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If Glee is the TV show most likely to remind bullied kids that they're not alone, Chris Colfer is the star most likely to give them hope that one day it will all be over. It wasn't that long ago that the 22-year-old Golden Globe winner was one of them. Parents, listen up, what he has to say could change the way you treat your own kids too.
It would be enough that Colfer has given the world a tender and moving portrayal of glee club member Kurt Hummel's slow move from closeted gay teen to out loud and proud. But now that he has opened up even more about what it was like to grow up as a gay kid in Clovis, California, the actor has given a real gift to American parents.
As Colfer said of how he reacted to being bullied recently:
For most of my adolescence I was in my bedroom writing or watching things I shouldn't be watching on TV, such as Nip/Tuck. And I was obsessed with superheroes. I had this thing where I wanted to be rescued. The other kids wanted to be Superman, but I thought Lois Lane kind of had the best deal.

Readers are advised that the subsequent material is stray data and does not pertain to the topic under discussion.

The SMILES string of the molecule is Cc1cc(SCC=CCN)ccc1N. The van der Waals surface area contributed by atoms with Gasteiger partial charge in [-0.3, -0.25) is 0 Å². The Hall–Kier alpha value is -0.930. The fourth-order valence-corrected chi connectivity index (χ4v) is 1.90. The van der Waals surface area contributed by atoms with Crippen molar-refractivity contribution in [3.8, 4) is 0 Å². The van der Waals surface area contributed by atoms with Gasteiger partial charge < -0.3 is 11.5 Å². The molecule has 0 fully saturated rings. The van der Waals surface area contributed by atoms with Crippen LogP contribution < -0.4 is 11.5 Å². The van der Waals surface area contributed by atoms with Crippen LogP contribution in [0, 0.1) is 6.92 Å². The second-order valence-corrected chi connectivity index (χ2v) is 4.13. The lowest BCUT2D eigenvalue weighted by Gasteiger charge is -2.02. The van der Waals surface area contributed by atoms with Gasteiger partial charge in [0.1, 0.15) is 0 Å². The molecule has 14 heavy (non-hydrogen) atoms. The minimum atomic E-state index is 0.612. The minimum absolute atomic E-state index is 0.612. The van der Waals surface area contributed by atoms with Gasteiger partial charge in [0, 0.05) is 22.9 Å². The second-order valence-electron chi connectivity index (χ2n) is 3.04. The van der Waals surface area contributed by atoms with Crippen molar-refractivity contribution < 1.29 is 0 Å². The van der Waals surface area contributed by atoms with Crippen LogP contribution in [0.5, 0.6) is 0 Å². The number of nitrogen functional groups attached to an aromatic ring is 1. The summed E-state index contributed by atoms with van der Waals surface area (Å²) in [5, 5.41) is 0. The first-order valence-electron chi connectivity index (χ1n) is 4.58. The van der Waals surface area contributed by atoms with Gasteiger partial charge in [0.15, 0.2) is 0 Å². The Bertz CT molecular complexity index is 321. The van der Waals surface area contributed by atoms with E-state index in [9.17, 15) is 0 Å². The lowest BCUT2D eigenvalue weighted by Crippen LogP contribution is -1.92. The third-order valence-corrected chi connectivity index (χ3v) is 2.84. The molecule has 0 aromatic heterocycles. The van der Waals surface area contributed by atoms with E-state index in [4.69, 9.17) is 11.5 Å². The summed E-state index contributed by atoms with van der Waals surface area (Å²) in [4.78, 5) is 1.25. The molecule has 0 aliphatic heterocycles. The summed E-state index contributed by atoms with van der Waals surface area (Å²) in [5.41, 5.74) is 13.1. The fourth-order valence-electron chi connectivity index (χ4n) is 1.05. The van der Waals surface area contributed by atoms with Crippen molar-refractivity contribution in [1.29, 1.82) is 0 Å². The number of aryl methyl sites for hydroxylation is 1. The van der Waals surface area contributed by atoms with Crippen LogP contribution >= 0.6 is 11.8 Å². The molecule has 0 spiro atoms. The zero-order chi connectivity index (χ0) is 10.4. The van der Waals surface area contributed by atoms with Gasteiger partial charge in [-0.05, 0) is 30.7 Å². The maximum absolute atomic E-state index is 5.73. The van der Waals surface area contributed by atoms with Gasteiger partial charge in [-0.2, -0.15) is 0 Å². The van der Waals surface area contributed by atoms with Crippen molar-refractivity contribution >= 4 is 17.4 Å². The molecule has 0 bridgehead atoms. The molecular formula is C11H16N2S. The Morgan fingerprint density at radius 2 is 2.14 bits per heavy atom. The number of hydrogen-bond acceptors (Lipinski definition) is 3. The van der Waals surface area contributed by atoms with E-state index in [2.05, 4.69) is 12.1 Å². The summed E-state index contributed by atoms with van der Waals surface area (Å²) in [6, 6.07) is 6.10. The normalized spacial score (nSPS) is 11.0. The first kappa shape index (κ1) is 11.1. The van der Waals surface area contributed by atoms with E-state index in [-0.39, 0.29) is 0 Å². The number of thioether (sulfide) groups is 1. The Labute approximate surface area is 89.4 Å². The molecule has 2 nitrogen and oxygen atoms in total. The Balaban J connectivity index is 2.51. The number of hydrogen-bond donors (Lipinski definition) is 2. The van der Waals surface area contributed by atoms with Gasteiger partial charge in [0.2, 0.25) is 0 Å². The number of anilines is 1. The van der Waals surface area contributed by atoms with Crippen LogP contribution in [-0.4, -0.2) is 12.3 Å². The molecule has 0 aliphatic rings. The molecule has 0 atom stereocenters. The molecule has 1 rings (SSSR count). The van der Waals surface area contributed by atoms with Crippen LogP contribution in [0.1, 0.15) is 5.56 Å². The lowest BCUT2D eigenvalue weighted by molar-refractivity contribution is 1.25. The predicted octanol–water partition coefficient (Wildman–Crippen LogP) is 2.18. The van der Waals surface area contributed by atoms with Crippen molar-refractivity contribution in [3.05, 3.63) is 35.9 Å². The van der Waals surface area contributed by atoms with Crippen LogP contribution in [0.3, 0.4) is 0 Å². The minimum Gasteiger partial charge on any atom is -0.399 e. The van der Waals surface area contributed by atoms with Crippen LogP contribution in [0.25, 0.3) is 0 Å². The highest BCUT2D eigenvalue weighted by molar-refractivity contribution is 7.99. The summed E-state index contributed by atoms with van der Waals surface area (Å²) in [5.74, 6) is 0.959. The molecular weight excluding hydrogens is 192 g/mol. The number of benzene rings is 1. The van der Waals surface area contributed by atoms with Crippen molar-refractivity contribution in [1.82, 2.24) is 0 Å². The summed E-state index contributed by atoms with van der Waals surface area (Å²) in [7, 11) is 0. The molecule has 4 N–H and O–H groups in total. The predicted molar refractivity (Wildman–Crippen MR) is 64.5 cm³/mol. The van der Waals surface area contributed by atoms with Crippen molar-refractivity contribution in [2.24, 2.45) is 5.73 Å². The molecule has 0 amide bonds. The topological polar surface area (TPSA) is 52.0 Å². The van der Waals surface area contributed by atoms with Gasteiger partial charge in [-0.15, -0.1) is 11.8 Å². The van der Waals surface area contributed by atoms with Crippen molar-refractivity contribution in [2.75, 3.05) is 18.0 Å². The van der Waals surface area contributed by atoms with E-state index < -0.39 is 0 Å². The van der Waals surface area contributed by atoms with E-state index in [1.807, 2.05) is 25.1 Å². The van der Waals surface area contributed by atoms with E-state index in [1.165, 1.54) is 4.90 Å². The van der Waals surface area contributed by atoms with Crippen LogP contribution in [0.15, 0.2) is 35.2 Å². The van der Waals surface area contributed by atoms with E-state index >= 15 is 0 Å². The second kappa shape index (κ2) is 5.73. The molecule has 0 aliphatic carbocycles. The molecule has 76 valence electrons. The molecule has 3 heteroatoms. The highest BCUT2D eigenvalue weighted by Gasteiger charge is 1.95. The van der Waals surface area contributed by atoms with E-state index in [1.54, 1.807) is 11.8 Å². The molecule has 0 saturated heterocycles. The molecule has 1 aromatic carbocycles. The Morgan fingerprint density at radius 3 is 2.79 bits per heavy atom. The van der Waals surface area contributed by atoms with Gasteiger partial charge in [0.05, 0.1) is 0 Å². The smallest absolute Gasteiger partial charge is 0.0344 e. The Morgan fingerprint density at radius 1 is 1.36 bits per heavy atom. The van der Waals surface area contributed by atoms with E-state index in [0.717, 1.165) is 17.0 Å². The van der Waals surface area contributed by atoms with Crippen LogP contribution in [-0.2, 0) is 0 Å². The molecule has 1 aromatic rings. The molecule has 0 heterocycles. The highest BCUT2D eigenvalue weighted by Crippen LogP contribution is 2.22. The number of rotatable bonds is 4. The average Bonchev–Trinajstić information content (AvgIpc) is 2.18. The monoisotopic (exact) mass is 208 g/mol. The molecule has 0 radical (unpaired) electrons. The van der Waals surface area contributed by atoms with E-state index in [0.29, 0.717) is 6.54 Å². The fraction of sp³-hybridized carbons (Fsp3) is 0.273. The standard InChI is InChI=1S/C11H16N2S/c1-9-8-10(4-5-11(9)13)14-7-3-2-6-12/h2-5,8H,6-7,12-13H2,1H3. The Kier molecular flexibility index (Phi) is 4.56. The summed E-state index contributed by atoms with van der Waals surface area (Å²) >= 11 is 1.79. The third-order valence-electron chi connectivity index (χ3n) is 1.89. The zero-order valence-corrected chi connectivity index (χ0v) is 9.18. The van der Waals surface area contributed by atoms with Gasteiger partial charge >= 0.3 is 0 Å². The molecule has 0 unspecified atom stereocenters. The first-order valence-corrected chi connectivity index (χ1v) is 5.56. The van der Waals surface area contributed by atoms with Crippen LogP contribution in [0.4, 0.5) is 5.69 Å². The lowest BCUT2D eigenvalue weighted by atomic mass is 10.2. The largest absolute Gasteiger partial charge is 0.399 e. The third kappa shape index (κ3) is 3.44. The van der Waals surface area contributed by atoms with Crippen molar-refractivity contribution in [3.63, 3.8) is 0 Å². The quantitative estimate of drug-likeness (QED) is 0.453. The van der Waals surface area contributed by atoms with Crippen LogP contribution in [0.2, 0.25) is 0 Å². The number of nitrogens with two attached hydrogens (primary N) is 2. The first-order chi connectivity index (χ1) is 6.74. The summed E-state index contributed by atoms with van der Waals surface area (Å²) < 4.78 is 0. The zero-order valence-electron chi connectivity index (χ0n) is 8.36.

Hear that parents? Holing up in his room watching TV and writing turned out to be the best things for him -- not only did he get the role on Glee, but Struck By Lightning, the movie Colfer wrote, has been picked up by a production company.
Even as the attitude toward bullying changes in America, I've noticed parents have a pretty one-size-fits-all approach to their kids. We want them to get out there, have fun, mingle! I'm sure you've heard one of those parents moaning that "Little Johnny doesn't play with others."
I wish I could say that getting rid of the bullies would fix everything and turn kids into social butterflies. Unfortunately, that's not how it works. Having been in those kids' shoes, I know what it's like to hide away, to sink into the shadows. Even when the bullying lessens, the fear remains. Once bitten, twice shy and all that.
But as Colfer shows in his actions, that isn't necessarily a bad thing. Kids CAN spend a lot of time on their own, and still be OK. Just look at him.
Parents, go ahead, fight against the bullies. Help your kids find safe places. But listen to them too -- if being alone is what they want, remember that's a valid choice too.
Do you have a loner kid? Is it by choice or by fear?
Image via Fox